That's not to say it's always an easy ride. "I've worked with adopters who have been racked with guilt that they didn't have the same feelings for their adopted child. But that's all the more reason that we should stop this pretence that adopting is the same as having your own children. I'm not suggesting anyone should outline every detail of that difference to their children. That would be dire. But they do need to own the feeling and be OK with it."

    Lucy Hoole, a 25-year-old adoptee, agrees. "There is something quite taboo about suggesting that parents feel differently to non-biological children. But I'm OK with that difference, and see it as part of my life story that's made me who I am. I wish it would be talked about more openly."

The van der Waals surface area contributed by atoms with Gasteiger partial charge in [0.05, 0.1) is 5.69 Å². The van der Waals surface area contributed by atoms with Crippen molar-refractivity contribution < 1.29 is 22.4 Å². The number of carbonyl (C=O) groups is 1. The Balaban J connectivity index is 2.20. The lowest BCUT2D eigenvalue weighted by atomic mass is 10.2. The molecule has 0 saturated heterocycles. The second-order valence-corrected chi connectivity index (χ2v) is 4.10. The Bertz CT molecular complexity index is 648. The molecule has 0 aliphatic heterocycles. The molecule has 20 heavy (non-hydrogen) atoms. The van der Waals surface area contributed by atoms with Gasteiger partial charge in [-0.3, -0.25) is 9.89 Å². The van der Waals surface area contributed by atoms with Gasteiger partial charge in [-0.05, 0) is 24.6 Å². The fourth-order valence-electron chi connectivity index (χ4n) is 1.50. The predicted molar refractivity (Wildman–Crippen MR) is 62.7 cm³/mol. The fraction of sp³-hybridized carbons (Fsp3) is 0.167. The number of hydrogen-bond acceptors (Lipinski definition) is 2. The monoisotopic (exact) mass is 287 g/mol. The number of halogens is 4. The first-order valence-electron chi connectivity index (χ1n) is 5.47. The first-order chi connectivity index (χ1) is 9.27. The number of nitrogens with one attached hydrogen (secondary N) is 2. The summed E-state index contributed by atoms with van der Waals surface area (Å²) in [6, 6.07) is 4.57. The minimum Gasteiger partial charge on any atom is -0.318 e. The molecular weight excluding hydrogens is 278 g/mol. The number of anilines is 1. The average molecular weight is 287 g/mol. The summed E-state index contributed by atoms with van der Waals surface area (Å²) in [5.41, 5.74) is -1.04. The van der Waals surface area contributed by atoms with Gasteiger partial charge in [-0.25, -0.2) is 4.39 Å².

Some names have been changed


    The Guardian
    this is a very interesting article... and i have so many thoughts about it :)

    the question of whether "adopted children are loved as much as biological children" is a little misleading. it makes it sound like in absolute, adopted children are not as much loved as biological children. And this is far from being true. The question should be worded with more specifics, such as:
    - does a MOTHER with both adopted and biological children love them the same way?
    And i highlighted parts of it, because the article does mention the biological bond between a mother and her (biological baby).. which wouldn't apply in the case of the father. Also, the answer is different if the parents have biological children or they dont. It seems to make sense to ask this question to parents who have both adopted and biological children, but this might influence the answer as it might not apply the same way for adoptive parents who do not have biological children.

    Now going back to parents who have both adoptive and biological children, the article seems to suggest several factors, though regrettably the article does not delve too deep to analyze or discuss them, such as: